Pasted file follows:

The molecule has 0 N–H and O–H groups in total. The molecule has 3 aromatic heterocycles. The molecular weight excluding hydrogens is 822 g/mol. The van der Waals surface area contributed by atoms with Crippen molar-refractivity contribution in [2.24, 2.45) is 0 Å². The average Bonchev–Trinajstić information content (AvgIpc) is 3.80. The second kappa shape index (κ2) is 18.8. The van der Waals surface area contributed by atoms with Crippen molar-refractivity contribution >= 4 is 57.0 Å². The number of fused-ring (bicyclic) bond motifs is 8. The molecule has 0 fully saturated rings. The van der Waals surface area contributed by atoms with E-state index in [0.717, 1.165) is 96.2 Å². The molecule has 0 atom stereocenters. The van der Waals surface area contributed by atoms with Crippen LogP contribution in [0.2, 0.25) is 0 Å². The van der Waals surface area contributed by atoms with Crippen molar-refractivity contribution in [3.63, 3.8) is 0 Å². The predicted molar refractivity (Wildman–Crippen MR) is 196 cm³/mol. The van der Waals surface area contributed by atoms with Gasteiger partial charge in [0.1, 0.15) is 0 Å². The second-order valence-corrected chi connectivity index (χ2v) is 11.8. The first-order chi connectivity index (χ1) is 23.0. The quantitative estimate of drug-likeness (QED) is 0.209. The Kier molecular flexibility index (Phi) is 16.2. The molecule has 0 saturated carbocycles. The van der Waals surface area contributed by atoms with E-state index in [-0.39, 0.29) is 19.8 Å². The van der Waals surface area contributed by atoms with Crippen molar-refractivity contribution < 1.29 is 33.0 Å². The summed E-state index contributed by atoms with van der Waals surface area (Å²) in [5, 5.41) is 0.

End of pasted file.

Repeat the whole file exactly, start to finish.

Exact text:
The molecule has 0 N–H and O–H groups in total. The molecule has 3 aromatic heterocycles. The molecular weight excluding hydrogens is 822 g/mol. The van der Waals surface area contributed by atoms with Crippen molar-refractivity contribution in [2.24, 2.45) is 0 Å². The average Bonchev–Trinajstić information content (AvgIpc) is 3.80. The second kappa shape index (κ2) is 18.8. The van der Waals surface area contributed by atoms with Crippen molar-refractivity contribution >= 4 is 57.0 Å². The number of fused-ring (bicyclic) bond motifs is 8. The molecule has 0 fully saturated rings. The van der Waals surface area contributed by atoms with E-state index in [0.717, 1.165) is 96.2 Å². The molecule has 0 atom stereocenters. The van der Waals surface area contributed by atoms with Crippen LogP contribution in [0.2, 0.25) is 0 Å². The van der Waals surface area contributed by atoms with Crippen molar-refractivity contribution in [3.63, 3.8) is 0 Å². The predicted molar refractivity (Wildman–Crippen MR) is 196 cm³/mol. The van der Waals surface area contributed by atoms with Gasteiger partial charge in [0.1, 0.15) is 0 Å². The second-order valence-corrected chi connectivity index (χ2v) is 11.8. The first-order chi connectivity index (χ1) is 23.0. The quantitative estimate of drug-likeness (QED) is 0.209. The Kier molecular flexibility index (Phi) is 16.2. The molecule has 0 saturated carbocycles. The van der Waals surface area contributed by atoms with E-state index in [-0.39, 0.29) is 19.8 Å². The van der Waals surface area contributed by atoms with Crippen molar-refractivity contribution < 1.29 is 33.0 Å². The summed E-state index contributed by atoms with van der Waals surface area (Å²) in [5, 5.41) is 0.